CLC Update April 2, 2010

CLC Staff
Apr 2, 2010
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  1. U.S. District Court Upholds Soft Money Bans in RNC v. FEC
  2. CLC Associate Council Criticizes SpeechNow.org Decision
  3. CLC Executive Director Addresses NCSL Redistricting Conference
  4. CLC Associate Legal Counsel Speaks at North Carolina Central University School of Law

 

District Court Upholds Soft Money Bans In RNC v. FEC

On March 26, 2010, a three-judge panel of the U.S. District Court for the District of Columbia issued its decision in RNC v. FEC, upholding the soft money ban provisions enacted in the Bipartisan Campaign Reform Act of 2002. These provisions barred the national parties from raising or spending soft money, and prohibited state parties from raising and spending soft money for federal election activities.

Because the provisions were upheld in 2003 in McConnell, the RNC challenged them only as applied to the funding of certain party activities. The RNC complaint listed nine activities, including party spending on "grassroots lobbying" and issue ads, which would have eviscerated the soft money ban.

In a statement, Associate Legal Counsel, Paul S. Ryan, credited the District Court with recognizing that the "Supreme Court's 2003 McConnell decision is still the law of the land when it comes to the ban on soft money contributions to political party committees", and that the Citizens United decision "did not address the constitutionality of the soft money ban."

The Legal Center serves as co-counsel to the congressional sponsors of BCRA who are participating as amici curiae in the litigation: Senator McCain(R-AZ), Senator Feingold (D-WI), former Representative Marty Meehan (D-MA) and former Representative Christopher Shays (R-CT).

On April 2, 2010, the RNC filed a notice of appeal to the Supreme Court.

 

Legal Center Criticizes SpeechNow.org Decision

On March 26, the en banc D.C. Circuit Court of Appeals issued a ruling inSpeechNow.org v. FEC striking down federal contribution limits to political committees that make only independent expenditures.

Associate Legal Counsel, Paul S. Ryan, issued a statement criticizing the recent decision as demonstrating "a judicial lack of understanding of the realities of the way corruption threatens our elections." Ryan said the decision, like the Supreme Court's Citizens United ruling in January, "ignore[s] history and the reality that independent expenditures can and do corrupt, buy access to, and curry favor with Members of Congress, and residents of the White House." The statement went on to condemn the premise that the only form of true corruption is the literal quid pro quo of a bribe for a vote as "simply untethered from political reality."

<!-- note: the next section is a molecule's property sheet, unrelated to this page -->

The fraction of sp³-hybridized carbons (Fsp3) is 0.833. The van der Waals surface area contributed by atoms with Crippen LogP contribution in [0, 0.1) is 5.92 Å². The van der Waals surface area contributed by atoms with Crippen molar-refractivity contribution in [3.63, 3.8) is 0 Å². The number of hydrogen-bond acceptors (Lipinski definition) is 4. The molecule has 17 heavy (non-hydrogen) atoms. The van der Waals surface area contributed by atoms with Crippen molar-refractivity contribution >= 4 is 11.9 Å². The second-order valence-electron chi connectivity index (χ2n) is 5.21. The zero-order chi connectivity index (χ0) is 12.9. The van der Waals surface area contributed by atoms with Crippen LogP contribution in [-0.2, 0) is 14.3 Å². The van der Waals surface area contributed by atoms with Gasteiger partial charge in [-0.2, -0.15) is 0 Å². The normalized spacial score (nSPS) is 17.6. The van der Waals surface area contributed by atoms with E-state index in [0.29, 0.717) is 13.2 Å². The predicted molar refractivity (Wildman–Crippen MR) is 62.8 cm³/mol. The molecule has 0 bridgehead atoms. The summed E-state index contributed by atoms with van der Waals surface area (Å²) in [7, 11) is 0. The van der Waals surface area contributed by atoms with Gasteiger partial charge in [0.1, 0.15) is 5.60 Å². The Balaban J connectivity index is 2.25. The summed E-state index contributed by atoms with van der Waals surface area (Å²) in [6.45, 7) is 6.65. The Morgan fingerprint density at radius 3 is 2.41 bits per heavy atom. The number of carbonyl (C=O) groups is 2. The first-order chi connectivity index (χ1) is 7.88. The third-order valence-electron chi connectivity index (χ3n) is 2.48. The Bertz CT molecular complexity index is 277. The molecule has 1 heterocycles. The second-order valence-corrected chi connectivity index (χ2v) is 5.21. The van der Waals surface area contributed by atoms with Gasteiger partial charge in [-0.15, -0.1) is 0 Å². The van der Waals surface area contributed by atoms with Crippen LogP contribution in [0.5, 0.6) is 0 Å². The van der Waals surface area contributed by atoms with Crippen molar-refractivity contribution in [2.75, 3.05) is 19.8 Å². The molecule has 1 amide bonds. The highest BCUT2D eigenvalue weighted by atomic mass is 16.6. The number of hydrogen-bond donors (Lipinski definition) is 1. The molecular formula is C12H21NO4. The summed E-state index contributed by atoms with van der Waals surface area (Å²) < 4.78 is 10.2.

The Legal Center did however commend the court's strong endorsement of the requirements that groups seeking to influence elections register as political committees and regularly report and disclose their donors.

The Legal Center, along with Democracy 21, filed amici briefs with the Court of Appeals. The briefs chronicled the role played by 527 groups in the 2004 and 2006 elections, describing how such groups were closely tied to candidates and party committees and often served as "effective conduits for donors desiring to corrupt federal candidates and officeholders."

 

Executive Director Addresses NCSL Redistricting Conference

Campaign Legal Center Executive Director and Director of Litigation Gerry Hebert attended and spoke at a redistricting conference sponsored by the National Conference of State Legislatures. The conference was held in Austin, Texas from March 25-28, 2010. Mr. Hebert's panel discussion focused on the bailout (Section 4) and preclearance (Section 5) provisions of the Voting Rights Act.

 

Associate Legal Counsel Speaks At North Carolina Central University School of Law

The Legal Center's Associate Legal Counsel Tara Malloy spoke on March 26 at a Law Review Symposium at North Carolina Central University. Malloy sat on a panel entitled "Recent U.S. Supreme Court Decisions Affecting Voting Rights & Redistricting." She discussed recent Supreme Court cases, including Bartlett v. Strickland and NAMUNDO v. Holder, and examined how they will shape the future of voting rights and redistricting.

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